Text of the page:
Press

This first section refers to the one man show The Night Before Christmas Carol in which I played Charles Dickens and about a dozen characters from the famous story. I collaborated with the renowned Victorian Literature scholar and lecturer Elliot Engel and with Tim Morrissey, then the Artistic Director of The Temple Theatre in Sanford, NC. It was Tim's idea and he directed and produced it. I performed the show over five seasons in 1996-2002 and in three different venues. Fresh Vision Films recorded it for DVD release.

                     This is a full review from Bill Morrison of the Raleigh News and Observer:


                       Dickens does double duty in two very different productions


                                By BILL MORRISON, Staff Writer                 


                                                                               ----------

                                     RALEIGH -- As the English would say,       

                                "The Night Before Christmas Carol" is a

                                right treat, a fanciful retelling of Charles  

                                Dickens' most famous story as revealed         

                                through the writing of it. Jeffery West       

                                stars as the man who invented Christmas in     

                                this production at Peace College. West's       

                                work is so riveting that the play seems less  

                                a one-man show than an ensemble piece

                                performed by a skilled company of English players.

                                     The audience watches Dickens at work behind the

                                locked doors of his study as he coaxes forth the

                                characters who will people his great tale of love and

                                redemption in 19th-century London. Like timid mice, the

                                characters emerge. But mice can roar, to the delight of

                                the author. He tests out the characters before a mirror.

                                In one vignette, he holds up a human skull, a substitute

                                for the skinflint Scrooge.

                                     Like West, Dickens was an eternal child, a man of

                                the theater. And the two are well met here in a

                                production as handsome as a Victorian valentine. West

                                plays a dozen characters (there are 22 in the novel),

                                including Scrooge, Tiny Tim and the boy's outspoken

                                mother. He dons a dust cap to become a giggling harpy. A

                                curtain tie approximates the chains wrapped around

                                Marley's waist.

                                     West gives each character its own voice, look and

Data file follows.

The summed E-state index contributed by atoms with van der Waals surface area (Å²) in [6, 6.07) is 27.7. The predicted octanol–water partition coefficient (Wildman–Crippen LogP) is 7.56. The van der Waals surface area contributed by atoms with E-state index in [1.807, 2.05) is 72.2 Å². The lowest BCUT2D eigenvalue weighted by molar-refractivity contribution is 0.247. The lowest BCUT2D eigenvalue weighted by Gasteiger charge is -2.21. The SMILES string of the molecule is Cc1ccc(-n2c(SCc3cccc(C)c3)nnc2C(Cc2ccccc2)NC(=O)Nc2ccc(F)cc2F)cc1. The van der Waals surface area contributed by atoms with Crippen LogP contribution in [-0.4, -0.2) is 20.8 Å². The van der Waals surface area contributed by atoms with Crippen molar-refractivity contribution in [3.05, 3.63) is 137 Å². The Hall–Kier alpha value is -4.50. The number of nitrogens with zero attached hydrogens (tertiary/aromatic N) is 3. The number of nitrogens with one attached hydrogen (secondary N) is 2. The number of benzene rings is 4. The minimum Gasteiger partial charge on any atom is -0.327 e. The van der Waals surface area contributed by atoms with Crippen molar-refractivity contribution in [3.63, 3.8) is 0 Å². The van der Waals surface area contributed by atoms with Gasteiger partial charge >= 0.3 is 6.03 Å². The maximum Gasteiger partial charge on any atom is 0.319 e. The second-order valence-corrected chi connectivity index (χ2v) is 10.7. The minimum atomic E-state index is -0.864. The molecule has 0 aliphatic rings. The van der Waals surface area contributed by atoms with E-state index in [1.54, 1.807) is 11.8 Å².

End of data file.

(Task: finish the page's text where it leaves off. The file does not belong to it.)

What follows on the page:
walk. But most memorable is the Dickens he conjures, a

                                child of poverty who never forgot seeing his father

                                locked away in a debtor's prison.

                                     London provides the backdrop for this play, as it

                                did for Dickens' novel. For Dickens, the city was a place

                                of night and fog that did not treat the poor kindly. The

                                author's long, nocturnal rambles remind him of the fate

                                he escaped.

                                     In this play by Elliot Engel, Dickens is the equal

                                of any of his characters. He was a serious man, but also

                                known for his humor. The running joke in the play is the

                                author's ear for good lines and titles for his novels.

                                     This play marks a triumphant end to West's most

                                successful season ever -- remember he gave an

                                award-worthy performance in the Manbites Dog Theater

                                production of "How I Learned To Drive" and followed that

                                with a ravishing production of "Arcadia," which he

                                directed at Duke University.

                                     Kids will love this intimate evening directed by Tim

                                Morrissey, who staged the original production at the

                                Temple Theatre in Sanford. I suspect that many people who

                                see this production will want to read Dickens, watching

                                wonderfully eccentric characters tumble off the page to

                                take up residence in our hearts.






  

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